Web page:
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Other, less devastating floods occurred in July 1968 and on 25 June and 20 July in 2007.

Margaret Wintringham succeeded her dead husband at the Louth by-election in September 1921, to become the Liberals' first female MP, and Britain's third female MP.

In 2015 came a remarkable discovery from the adjoining Rectory garden in the form of two pieces of a pre-Conquest standing stone Cross dating to c950. In 2017 funding was raised to fit a viewing door to the cell just below the spire floor that holds the original medieval treadwheel that was used to haul up the stone and mortar for the building of the spire (1501-1515).

In form the Cross is of the 'ring' or 'wheel head' type, the central design being of Christ crucified. The Cross and its implications for the archaeology, history and the early church in Louth are discussed in a major article by Everson and Stocker The Cros in the Markitte Stede'. Substantial records exist in the churchwardens' accounts from 1501 onward for the construction and use of the wheel which was to become known as The Wild Mare.

The town's skyline is dominated by St James' Church, Louth, the spire.

A recent survey has confirmed the height of the stonework as 287 feet 6 inches (87.63 m) and to the top of the cockerel weather vane as 293 feet 1 inch (89.33 m).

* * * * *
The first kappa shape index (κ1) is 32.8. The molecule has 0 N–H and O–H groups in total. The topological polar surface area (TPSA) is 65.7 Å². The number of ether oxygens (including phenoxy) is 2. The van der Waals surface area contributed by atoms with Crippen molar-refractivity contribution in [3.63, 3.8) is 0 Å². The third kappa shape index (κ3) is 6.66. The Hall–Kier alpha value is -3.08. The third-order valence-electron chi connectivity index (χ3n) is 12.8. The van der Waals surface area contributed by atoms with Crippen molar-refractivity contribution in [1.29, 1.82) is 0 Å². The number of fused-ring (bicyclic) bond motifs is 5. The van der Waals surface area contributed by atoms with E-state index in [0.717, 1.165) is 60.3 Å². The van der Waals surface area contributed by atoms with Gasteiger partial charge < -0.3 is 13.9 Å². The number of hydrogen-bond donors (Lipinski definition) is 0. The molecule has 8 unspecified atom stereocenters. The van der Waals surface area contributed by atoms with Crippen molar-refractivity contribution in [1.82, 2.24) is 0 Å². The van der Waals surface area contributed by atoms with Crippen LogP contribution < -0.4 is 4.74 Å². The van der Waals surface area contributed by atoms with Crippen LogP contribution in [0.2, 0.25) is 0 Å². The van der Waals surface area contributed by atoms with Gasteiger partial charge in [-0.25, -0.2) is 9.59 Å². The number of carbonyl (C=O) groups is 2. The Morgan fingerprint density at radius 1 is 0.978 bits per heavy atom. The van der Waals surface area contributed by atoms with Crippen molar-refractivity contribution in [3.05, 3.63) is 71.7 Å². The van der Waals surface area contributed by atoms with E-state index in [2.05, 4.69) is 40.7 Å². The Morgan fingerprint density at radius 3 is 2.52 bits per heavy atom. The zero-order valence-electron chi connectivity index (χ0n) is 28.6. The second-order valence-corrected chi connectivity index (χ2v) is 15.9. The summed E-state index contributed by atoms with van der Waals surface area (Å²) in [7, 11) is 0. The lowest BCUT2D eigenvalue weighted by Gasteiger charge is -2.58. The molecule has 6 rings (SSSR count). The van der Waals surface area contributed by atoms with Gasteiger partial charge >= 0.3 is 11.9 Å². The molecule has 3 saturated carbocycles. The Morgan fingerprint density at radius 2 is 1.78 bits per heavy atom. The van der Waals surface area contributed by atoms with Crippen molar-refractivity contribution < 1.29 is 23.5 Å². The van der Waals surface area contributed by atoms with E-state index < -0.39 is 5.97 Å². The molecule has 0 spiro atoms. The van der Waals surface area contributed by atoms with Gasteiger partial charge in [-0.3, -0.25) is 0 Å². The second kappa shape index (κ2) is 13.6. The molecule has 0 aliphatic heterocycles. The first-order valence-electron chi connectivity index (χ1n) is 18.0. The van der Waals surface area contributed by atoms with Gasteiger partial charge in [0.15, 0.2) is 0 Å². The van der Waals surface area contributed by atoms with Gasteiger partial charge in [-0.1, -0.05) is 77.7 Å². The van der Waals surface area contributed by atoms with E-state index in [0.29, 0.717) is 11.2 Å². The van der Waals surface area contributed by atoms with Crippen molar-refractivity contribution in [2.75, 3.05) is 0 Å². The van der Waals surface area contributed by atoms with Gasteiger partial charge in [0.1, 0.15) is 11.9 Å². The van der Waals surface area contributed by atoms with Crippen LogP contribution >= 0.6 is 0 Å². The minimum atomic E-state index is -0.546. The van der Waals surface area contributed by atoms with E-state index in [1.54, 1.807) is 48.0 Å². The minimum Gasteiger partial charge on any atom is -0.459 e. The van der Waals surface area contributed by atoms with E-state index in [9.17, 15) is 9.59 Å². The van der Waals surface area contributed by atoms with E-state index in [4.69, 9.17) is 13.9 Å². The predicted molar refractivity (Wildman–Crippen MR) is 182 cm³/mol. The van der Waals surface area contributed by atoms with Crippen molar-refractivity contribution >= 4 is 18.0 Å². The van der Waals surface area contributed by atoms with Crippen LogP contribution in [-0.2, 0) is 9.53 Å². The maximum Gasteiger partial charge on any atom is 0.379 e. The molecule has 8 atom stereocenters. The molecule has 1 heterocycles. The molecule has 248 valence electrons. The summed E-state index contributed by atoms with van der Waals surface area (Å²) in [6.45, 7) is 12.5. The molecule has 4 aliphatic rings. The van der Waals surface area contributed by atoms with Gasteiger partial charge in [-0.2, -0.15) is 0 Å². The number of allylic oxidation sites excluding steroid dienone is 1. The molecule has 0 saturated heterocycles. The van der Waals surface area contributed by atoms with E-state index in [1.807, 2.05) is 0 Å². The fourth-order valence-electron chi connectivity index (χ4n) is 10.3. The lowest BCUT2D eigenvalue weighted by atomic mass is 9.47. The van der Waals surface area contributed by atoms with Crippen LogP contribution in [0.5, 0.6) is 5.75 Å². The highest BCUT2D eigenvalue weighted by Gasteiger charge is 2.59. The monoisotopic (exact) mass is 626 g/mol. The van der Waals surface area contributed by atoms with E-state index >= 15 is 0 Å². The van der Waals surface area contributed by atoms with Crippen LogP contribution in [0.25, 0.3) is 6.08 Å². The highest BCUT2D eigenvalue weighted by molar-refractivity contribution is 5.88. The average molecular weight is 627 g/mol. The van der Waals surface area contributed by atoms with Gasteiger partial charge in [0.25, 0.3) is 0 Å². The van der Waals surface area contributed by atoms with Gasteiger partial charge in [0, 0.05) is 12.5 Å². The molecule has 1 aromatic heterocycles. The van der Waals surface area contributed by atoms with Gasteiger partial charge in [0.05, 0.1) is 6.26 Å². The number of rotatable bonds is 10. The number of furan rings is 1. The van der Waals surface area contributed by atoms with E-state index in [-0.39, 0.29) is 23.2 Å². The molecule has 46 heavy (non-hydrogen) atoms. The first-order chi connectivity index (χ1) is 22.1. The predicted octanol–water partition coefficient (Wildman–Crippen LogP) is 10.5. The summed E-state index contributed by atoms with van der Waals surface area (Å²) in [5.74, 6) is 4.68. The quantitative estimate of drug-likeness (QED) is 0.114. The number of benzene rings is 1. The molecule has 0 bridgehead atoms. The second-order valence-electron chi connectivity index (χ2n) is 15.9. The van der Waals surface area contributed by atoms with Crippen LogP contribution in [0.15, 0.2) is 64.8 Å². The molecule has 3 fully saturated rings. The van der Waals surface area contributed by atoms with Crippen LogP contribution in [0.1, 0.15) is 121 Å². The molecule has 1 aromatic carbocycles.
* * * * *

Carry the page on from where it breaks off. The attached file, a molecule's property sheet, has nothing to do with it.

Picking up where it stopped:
One woman climbed a chimney to survive, another was the only survivor from a row of twelve terrace houses, which were destroyed by the flood waters.

Much of the town centre is lined with brick buildings from the 17th and 18th centuries.

Louth railway station was a major intermediate station on the East Lincolnshire Railway which ran from Boston railway station to Grimsby Town railway station from 1848 and was also served by rail motor services.

Louth was also served by the Mablethorpe Loop Line as the terminus of the line which ran to nearby villages and towns of Mablethorpe, Sutton-on-Sea, Grimoldby, Saltfleetby, Theddlethorpe, Mumby and Willoughby.

The station was also the start and terminus on the Louth to Bardney Line which opened in 1876 but closed in 1951 to passengers and to freight traffic in 1960.

The station closed to passengers in 1970 and so did the Mablethorpe Loop Line and the section from Boston to Louth of the East Lincolnshire Railway although the section to Grimsby remained in use for freight traffic until 1980 when it also closed and was removed.

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